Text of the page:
Why this might not seem so easy
Famously stating “Europe is not my centre”, Senegalese filmmaker Ousmane Sembène was always extremely clear about the audiences he cared for. He saw cinema as an engine of transformation, a ‘night school’ for the exploited masses of the African continent.
It’s impossible to disentangle his films from the contagious spirit of rebellion that coloured his life: as the kid expelled from colonial school for indiscipline; the railway, docks and factory worker and labour organiser in Senegal, Marseille and Paris; the conscript of the French colonies; and, perhaps foremost, as a novelist.
His struggles with what he called the “mathematics of cinema” – in other words, funding – are reflected in his use of non-professional actors, his focus on single situations, often unfolding over the course of a few days, and his ingenious use of non-sync sound, monologue and background music. Yet, Sembène excelled at creating visual feasts and profoundly textured miracles out of this economy of means. His versatile style is marked by a social realism inspired by Soviet cinema, but also by Expressionism, satire, epic elements and the African oral tradition.
Sembène’s militant cinema is a testament to the cultural vitality of continental and diasporic Black art in the 1960s. This was at the dawn of independence for many African nations, when the promise of a new world seemed to be on the horizon. He belonged to a generation of Black Francophone filmmakers – alongside his mentor and friend Paulin Vieyra, Oumarou Ganda, Sarah Maldoror and Med Hondo – who were the first to engage with the medium. This was before and after the overturning – in 1960 – of the infamous Laval Decree of 1934, which prevented the colonised from filming in the colonies.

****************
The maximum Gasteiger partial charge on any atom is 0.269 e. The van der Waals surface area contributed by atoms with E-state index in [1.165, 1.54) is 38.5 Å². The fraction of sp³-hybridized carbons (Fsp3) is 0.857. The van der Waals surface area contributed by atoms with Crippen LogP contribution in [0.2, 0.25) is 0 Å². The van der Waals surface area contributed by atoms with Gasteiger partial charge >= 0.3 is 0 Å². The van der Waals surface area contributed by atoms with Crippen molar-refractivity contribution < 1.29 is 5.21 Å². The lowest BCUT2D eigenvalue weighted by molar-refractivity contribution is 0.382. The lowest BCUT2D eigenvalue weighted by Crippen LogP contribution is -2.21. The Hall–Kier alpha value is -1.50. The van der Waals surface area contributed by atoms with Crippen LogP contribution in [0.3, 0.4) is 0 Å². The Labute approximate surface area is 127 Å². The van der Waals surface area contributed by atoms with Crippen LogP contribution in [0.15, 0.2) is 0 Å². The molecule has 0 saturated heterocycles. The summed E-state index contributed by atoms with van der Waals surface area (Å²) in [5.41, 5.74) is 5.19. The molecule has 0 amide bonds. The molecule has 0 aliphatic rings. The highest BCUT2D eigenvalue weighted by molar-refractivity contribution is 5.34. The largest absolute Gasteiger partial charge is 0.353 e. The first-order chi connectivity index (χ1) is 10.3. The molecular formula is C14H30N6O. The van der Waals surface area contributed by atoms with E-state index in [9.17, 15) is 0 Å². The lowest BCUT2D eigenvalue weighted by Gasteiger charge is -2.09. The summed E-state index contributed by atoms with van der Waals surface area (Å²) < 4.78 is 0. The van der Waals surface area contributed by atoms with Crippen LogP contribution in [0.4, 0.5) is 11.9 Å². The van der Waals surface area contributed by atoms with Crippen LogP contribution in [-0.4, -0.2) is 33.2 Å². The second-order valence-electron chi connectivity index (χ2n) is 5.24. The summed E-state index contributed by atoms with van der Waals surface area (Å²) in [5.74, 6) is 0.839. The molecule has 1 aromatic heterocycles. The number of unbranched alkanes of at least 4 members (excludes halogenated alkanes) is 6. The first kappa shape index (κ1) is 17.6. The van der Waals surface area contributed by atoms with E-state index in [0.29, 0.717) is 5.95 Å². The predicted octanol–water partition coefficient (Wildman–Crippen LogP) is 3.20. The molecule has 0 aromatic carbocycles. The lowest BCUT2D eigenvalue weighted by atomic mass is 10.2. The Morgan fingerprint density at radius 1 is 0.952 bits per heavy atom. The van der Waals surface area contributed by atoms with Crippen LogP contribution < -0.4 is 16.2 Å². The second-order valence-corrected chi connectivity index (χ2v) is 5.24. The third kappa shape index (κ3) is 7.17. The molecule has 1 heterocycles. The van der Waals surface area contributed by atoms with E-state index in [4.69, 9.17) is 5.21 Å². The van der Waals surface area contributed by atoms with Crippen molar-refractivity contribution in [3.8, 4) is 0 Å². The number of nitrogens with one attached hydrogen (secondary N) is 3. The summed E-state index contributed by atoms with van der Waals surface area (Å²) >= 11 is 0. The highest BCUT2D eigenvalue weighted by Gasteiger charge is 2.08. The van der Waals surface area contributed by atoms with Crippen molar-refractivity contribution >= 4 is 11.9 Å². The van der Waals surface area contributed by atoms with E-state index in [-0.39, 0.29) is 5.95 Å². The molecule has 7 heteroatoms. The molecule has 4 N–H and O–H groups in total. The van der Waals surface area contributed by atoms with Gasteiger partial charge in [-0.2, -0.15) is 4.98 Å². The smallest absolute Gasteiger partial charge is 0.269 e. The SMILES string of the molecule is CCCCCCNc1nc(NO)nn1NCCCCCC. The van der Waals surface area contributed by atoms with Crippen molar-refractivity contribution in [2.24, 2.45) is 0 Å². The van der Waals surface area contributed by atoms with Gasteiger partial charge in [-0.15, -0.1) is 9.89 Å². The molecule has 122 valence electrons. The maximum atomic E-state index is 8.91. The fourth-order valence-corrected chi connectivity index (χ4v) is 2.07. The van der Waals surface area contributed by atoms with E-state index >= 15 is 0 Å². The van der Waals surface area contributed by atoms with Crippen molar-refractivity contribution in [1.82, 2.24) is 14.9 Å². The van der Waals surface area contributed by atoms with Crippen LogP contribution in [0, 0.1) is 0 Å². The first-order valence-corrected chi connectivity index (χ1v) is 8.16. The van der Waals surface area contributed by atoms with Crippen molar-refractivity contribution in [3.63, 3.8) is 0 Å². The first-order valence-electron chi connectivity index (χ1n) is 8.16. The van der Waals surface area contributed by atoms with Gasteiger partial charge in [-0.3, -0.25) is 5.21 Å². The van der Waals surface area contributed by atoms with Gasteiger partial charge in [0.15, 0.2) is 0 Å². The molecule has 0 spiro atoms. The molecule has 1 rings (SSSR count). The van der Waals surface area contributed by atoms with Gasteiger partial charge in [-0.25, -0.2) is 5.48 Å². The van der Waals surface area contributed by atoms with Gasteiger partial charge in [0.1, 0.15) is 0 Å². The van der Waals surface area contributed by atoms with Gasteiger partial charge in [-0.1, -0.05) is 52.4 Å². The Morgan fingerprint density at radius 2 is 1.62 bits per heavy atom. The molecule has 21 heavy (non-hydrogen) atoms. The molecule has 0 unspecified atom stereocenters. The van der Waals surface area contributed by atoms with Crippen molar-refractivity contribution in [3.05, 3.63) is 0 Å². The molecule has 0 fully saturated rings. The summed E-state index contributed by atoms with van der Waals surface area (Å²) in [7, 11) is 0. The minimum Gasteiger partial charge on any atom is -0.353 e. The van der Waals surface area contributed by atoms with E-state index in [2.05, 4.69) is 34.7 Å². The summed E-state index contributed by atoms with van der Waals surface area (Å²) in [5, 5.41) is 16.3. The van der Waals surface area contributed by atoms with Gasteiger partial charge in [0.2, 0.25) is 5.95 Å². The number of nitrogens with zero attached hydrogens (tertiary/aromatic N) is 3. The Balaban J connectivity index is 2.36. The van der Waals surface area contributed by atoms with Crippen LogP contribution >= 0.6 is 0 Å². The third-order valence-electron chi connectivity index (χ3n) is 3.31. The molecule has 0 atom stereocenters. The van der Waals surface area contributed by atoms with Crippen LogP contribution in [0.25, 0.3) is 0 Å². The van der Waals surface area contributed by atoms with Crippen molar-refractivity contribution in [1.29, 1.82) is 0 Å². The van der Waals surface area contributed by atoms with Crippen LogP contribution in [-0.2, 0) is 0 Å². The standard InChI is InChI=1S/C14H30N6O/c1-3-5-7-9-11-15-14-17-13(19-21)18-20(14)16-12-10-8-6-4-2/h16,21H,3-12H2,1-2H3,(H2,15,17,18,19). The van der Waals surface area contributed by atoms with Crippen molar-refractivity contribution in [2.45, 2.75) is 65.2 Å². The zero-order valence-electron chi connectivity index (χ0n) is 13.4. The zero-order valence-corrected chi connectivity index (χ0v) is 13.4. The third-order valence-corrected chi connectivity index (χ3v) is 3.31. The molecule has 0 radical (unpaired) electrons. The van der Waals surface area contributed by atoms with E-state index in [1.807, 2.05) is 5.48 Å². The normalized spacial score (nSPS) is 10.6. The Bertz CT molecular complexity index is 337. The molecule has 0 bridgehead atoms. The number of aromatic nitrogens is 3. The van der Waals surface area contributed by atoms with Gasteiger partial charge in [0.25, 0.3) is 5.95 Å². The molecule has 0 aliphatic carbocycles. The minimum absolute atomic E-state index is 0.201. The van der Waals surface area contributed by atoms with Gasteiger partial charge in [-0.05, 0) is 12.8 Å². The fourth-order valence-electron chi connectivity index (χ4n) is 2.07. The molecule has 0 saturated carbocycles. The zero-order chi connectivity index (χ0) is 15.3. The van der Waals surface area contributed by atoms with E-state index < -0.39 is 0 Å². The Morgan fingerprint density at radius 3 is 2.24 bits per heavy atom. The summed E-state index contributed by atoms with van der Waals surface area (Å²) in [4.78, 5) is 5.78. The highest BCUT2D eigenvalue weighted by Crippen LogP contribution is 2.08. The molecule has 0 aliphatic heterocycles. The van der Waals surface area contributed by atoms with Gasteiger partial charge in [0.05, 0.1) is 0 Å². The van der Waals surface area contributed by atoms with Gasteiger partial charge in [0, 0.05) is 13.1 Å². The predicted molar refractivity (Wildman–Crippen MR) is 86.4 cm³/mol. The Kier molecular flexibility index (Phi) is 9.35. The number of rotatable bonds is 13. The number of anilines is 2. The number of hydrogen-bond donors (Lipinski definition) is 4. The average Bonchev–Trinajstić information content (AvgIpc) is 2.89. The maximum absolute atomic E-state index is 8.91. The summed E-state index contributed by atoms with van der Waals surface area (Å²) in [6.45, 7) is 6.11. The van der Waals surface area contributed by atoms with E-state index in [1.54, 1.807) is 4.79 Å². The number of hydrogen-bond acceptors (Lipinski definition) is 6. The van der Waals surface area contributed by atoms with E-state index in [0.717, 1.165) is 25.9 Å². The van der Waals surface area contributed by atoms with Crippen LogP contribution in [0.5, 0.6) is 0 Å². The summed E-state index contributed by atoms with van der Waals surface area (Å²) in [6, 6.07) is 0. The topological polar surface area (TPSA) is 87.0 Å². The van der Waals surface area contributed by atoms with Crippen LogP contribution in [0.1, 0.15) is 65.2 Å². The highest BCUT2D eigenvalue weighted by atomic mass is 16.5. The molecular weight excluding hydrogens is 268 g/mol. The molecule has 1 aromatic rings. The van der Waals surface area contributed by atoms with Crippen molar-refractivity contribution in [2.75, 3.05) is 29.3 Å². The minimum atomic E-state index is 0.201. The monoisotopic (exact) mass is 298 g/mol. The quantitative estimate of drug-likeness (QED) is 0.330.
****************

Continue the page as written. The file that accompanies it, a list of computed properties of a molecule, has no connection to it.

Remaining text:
Yet, he never took part in the euphoria of decolonisation. From the start and until the very end, he remained a mordant critic of neocolonialism and the complicity of the African middle classes.
The best place to start – Black Girl
La Noire de… (Black Girl, 1966), Sembène’s first feature-length film, is a powerful exploration of immigrant experience. Thérèse Mbissine Diop – who recently returned to acting for Maïmouna Doucouré’s coming-of-age film Cuties (2020) – delivers a stunning performance as Diouana, a young Senegalese girl moving to France to work for a married couple, only to find herself incarcerated in their apartment, silenced and subjected to harrowing racial abuse.
Influenced by Black postcolonial literature, the French New Wave and Italian neorealism, Sembène captures the psychic violence of anti-Blackness, contrasting the on-screen silence of Diouana, as imposition but also refusal, with a stream-of-consciousness voiceover.
The English title ‘Black Girl’ loses some of the ambiguity of the French, which is typical of the difficulties of accessing Sembène in translation. ‘La Noire de…’ means ‘the Black girl of/from…’ signalling both ownership and belonging, two consequential themes in the film.
What to watch next
The features Mandabi (1968) and Xala (1974) – both among Sembène’s various adaptations from his own literary work – are two of the director’s most unflinching satires of post-independence Senegal and a ruling class functioning as mere subcontractors for neocolonial powers.